The amount spent by on providing children’s centre services dropped by more than £100 million in the last financial year, government statistics reveal. Local authorities spent £1.05 billion on early years services – including Sure Start children’s centres – in 2013-14 and £945 million in 2014-15. Sure Start centres were set up by the Labour government as a way of offering support to parents, with services ranging from childcare and playgroups to health support and parenting courses.
The number of primary schools below the floor standards fell from 768 in 2014 to 676 in 2015, new primary league tables show. Schools where less than 65 per cent of pupils have reached the expected level in maths, reading and writing and who have not shown enough progress could be turned into academies or have their academy sponsor changed. But Mary Bousted, general secretary of the ATL teaching union, warned that next year could be harder. New tougher tests for 11-year-olds could lead to a drop in results and put more schools below the floor target, she said.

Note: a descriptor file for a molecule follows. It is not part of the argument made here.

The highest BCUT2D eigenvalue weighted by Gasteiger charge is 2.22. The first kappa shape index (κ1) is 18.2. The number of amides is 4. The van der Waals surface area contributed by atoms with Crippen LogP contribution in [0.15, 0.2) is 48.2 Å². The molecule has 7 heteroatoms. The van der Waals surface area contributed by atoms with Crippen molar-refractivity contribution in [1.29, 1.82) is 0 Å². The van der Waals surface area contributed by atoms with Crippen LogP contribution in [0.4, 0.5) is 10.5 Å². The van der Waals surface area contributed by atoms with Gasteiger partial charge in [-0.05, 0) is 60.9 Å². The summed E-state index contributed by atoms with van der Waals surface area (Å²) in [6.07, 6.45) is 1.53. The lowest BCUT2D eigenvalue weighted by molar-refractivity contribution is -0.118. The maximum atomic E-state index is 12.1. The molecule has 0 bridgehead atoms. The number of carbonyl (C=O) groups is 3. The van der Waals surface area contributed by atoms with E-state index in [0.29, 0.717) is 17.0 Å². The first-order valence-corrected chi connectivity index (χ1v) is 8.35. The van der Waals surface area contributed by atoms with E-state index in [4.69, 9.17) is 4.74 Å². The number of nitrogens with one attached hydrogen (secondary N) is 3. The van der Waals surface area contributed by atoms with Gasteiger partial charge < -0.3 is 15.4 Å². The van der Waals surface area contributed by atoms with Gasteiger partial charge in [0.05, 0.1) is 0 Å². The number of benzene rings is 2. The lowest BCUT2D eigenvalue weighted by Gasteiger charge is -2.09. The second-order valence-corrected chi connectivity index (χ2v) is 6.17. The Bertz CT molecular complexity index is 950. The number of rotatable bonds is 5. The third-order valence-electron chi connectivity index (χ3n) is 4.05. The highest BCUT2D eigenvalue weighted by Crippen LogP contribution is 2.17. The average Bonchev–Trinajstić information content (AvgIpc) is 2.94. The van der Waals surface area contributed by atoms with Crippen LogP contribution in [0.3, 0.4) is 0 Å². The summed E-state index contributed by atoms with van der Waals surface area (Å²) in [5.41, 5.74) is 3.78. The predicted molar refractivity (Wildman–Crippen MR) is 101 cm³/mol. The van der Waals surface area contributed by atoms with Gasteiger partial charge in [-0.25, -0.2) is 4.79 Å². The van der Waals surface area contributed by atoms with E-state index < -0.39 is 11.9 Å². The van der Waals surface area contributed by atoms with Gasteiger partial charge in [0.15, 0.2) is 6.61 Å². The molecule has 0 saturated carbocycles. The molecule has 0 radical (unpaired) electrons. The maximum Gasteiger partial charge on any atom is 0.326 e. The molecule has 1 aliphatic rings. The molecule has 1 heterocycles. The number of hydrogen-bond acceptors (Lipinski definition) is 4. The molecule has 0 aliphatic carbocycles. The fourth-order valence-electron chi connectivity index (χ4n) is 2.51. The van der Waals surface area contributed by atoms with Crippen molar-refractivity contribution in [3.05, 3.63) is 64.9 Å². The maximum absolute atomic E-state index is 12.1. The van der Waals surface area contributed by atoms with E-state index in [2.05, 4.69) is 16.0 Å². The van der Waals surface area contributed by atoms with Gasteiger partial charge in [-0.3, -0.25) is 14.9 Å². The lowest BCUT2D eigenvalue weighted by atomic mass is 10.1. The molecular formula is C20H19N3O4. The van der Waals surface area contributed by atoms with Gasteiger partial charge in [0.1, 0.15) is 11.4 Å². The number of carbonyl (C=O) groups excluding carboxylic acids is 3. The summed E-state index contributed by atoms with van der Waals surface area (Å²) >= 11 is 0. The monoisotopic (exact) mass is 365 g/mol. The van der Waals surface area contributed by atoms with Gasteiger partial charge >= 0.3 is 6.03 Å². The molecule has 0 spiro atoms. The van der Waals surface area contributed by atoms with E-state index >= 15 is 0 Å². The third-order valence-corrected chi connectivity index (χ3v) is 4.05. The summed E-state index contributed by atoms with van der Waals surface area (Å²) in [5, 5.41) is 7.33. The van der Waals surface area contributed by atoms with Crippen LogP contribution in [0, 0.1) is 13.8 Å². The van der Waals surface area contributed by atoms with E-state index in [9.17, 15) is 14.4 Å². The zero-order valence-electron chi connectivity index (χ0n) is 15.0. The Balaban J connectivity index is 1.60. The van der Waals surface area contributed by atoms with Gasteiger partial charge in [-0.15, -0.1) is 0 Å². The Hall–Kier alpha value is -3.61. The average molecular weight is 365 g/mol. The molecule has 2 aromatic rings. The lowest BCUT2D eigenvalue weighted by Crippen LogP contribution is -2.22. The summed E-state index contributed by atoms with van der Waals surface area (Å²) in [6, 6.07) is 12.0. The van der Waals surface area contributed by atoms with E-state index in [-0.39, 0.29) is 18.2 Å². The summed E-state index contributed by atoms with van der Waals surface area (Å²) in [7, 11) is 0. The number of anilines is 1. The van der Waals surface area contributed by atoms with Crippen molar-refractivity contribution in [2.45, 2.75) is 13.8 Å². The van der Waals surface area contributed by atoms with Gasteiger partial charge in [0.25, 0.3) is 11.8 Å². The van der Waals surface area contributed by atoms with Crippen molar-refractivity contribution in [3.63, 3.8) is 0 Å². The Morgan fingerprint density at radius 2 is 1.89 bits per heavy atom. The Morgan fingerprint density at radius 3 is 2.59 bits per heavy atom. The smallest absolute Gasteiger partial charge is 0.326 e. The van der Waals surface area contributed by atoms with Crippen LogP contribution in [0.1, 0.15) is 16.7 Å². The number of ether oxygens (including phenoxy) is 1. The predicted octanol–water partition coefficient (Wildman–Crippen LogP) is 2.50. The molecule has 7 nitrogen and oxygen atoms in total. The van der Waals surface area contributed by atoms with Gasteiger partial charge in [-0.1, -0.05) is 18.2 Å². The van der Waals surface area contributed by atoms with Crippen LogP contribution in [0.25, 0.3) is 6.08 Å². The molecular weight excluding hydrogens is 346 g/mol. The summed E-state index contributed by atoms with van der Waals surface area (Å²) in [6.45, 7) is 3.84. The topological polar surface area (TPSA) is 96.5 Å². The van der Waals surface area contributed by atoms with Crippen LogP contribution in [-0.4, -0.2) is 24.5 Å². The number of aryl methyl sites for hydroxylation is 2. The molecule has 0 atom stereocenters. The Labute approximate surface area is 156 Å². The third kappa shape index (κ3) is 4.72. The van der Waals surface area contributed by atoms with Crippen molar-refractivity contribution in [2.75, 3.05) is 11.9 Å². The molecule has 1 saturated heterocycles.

Pupils taught in small schools had a higher chance of doing well in their Sats tests than those in larger schools this year. Around one in seven pupils at schools with between six and 10 children scored an average of 31 points or higher, compared with just one in 20 at schools with 100 children or more. The highest score for a primary school with six to 10 pupils was 36.3, achieved by Little Dewchurch Primary School in Hereford. The highest score for a primary school with 100 or more pupils was 33, for South Farnham School in Surrey. When comparing the lowest test scores, the pattern is reversed, with the largest schools performing better than the smallest.
And finally, St Thomas of Canterbury Catholic Primary School in Grays, Essex, had a starring role in The X Factor final. Former pupil Louisa Johnson, the show’s ultimate winner, was shown visiting with her mentor Rita Ora and giving a performance to hundreds of excited pupils.
Helen Ward (@teshelen)